Bjorn Espen Eckbo (top)
Tuck Centennial Professor of Finance
Karin Thorburn (bottom)
Visiting Professor of Finance (from the Norwegian School of Economics)
On August 8 of 2022, diversity at the top of the corporate ladder took a giant step into the spotlight. That’s the day all 3,300-plus companies listed on the Nasdaq stock exchange were required to publicly disclose their board-level diversity statistics using a standardized template. That day also began a mandatory timeline for Nasdaq companies, requiring them to have at least one diverse director by 2023, and at least two diverse directors by 2025 (for Global Select or Global Market firms) or 2026 (for Capital Market firms)—or explain why they chose not to meet this standard.
The Nasdaq is the first U.S.-based stock exchange to have a board diversity requirement (where diversity means directors who self-identify as female, an underrepresented minority, or LGBTQ+), but it’s the latest in a long list of board-diversity requirements that began with the passage of a law on this issue in Norway in 2003. Nine other countries in the European Union followed Norway’s lead, as did California in 2018. California’s law, which is currently on appeal after being ruled unconstitutional by the Superior Court of California, requires listed companies with their principal executive offices located in California to have some female directors.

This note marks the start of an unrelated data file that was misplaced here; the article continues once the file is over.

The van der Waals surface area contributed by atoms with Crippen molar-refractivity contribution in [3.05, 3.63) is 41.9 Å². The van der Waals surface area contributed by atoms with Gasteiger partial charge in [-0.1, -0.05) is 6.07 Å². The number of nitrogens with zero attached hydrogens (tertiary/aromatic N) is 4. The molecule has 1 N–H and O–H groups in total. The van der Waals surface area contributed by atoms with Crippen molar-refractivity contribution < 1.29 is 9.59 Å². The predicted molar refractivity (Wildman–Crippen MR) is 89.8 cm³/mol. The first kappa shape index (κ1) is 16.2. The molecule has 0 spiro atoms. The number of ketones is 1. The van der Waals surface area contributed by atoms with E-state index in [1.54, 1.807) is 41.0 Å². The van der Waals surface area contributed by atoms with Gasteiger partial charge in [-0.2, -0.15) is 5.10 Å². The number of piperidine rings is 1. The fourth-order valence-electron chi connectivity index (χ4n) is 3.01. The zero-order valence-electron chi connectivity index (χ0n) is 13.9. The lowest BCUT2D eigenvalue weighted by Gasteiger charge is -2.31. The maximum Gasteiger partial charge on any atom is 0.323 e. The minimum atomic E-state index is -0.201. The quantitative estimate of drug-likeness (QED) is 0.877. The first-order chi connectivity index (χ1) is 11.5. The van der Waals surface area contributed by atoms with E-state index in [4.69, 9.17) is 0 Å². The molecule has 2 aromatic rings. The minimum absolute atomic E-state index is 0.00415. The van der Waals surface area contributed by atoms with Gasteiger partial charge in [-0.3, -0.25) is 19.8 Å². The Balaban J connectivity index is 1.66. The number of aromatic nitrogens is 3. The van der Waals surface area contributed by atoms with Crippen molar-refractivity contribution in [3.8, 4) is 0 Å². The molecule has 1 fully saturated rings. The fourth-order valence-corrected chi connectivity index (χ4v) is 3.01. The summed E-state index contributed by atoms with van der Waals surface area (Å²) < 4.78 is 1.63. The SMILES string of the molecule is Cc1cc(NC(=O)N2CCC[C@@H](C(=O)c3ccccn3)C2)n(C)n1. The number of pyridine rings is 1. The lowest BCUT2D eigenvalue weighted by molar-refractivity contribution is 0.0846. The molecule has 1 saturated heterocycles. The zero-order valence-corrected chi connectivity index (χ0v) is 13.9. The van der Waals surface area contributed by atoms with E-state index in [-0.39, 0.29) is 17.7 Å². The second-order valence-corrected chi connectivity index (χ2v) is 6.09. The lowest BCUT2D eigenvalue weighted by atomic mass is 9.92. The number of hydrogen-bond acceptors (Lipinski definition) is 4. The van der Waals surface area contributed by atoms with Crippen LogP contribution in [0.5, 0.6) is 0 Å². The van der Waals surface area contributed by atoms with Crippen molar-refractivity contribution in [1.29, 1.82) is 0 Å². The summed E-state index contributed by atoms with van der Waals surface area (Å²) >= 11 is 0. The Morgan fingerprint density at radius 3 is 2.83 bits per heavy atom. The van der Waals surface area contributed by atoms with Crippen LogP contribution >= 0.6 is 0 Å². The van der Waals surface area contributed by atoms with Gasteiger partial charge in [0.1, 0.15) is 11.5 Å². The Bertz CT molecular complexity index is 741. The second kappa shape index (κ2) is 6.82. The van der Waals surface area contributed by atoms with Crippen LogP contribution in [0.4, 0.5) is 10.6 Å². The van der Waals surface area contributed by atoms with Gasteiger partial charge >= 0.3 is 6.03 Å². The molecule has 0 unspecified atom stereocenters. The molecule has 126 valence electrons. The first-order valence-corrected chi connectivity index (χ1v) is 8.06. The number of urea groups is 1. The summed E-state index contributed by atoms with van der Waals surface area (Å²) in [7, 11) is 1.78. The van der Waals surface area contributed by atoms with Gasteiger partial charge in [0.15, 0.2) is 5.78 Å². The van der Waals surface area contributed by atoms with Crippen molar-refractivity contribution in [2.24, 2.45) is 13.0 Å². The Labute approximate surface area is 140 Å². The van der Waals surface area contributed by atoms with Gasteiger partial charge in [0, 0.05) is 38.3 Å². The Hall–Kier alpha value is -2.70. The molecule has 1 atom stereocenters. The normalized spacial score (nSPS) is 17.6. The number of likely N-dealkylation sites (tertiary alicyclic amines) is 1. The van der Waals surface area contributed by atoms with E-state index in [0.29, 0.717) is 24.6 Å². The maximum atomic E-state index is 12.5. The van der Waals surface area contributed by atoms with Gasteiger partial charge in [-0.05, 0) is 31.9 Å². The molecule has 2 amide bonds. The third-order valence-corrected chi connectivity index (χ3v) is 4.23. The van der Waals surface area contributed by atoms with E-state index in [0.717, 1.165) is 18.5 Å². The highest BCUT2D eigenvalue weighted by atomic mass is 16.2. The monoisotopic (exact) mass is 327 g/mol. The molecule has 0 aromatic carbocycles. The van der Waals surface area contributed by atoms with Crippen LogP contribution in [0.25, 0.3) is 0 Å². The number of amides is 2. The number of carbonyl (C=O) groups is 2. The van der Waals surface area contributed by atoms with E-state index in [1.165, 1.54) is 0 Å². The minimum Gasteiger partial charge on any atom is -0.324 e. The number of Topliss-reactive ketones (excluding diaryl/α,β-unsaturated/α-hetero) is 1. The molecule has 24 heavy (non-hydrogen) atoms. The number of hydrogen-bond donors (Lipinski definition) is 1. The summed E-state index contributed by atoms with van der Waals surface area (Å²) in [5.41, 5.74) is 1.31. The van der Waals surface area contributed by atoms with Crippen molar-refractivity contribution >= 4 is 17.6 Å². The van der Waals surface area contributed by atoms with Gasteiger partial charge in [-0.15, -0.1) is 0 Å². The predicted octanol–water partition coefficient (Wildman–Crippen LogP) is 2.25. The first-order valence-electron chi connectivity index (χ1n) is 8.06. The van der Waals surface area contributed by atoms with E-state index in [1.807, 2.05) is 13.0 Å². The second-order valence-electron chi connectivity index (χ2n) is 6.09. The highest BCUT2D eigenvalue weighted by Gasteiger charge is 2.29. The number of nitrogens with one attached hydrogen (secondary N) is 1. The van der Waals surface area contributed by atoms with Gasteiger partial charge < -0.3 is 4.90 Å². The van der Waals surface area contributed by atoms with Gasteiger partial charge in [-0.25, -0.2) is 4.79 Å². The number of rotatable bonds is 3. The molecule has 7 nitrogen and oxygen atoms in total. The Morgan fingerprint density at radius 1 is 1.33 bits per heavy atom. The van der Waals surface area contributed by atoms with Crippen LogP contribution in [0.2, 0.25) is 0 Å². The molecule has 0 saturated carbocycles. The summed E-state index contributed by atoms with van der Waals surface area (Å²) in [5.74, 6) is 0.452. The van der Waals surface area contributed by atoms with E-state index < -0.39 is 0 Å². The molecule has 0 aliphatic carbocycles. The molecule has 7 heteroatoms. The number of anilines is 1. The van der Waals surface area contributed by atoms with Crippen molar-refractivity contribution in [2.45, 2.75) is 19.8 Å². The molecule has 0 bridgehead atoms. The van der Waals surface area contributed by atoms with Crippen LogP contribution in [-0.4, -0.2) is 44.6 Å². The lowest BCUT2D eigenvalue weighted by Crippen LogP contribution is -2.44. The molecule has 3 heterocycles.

Following Norway’s pioneering law, which requires 40% of directors to be from each gender, many observers wondered what its impact would be on the value of the affected corporations. With the help of the Lindenauer Forum on Corporate Governance at Tuck, professors Espen Eckbo and Karin Thorburn have been studying that precise question. Their published research has anchored the debate by showing that Norway’s board diversity requirement did not have a statistically significant impact on firm value. This important finding is referenced by both Nasdaq and the U.S. Securities and Exchange Commission (SEC) when making the case for—and SEC approving—Nasdaq’s diversity requirement.
“As financial economists, Karin and I are not in the business of advocating social policy,” Eckbo says. “Rather than arguing for or against a board gender quota, we use the Norwegian experiment to laser-focus on whether or not such a quota is likely to affect firm value. The correct answer is ‘no.’ This answer is important to all of the firm’s constituencies—not only its shareholders—as well as to policymakers who are concerned with potentially negative valuation consequences of regulating board structures.”
What explains this finding? “Many seem to have undervalued the quality of potential female directors,” Eckbo says. “In the case of Norway, the new female directors were, in fact, better educated than their male counterparts and with broad professional experiences, except that few have been chief executive officers. However, boards easily satisfied their need for CEO experience by retaining the male directors with this background and replacing less experienced males with females.”
This article was originally published in print in Tuck Today magazine.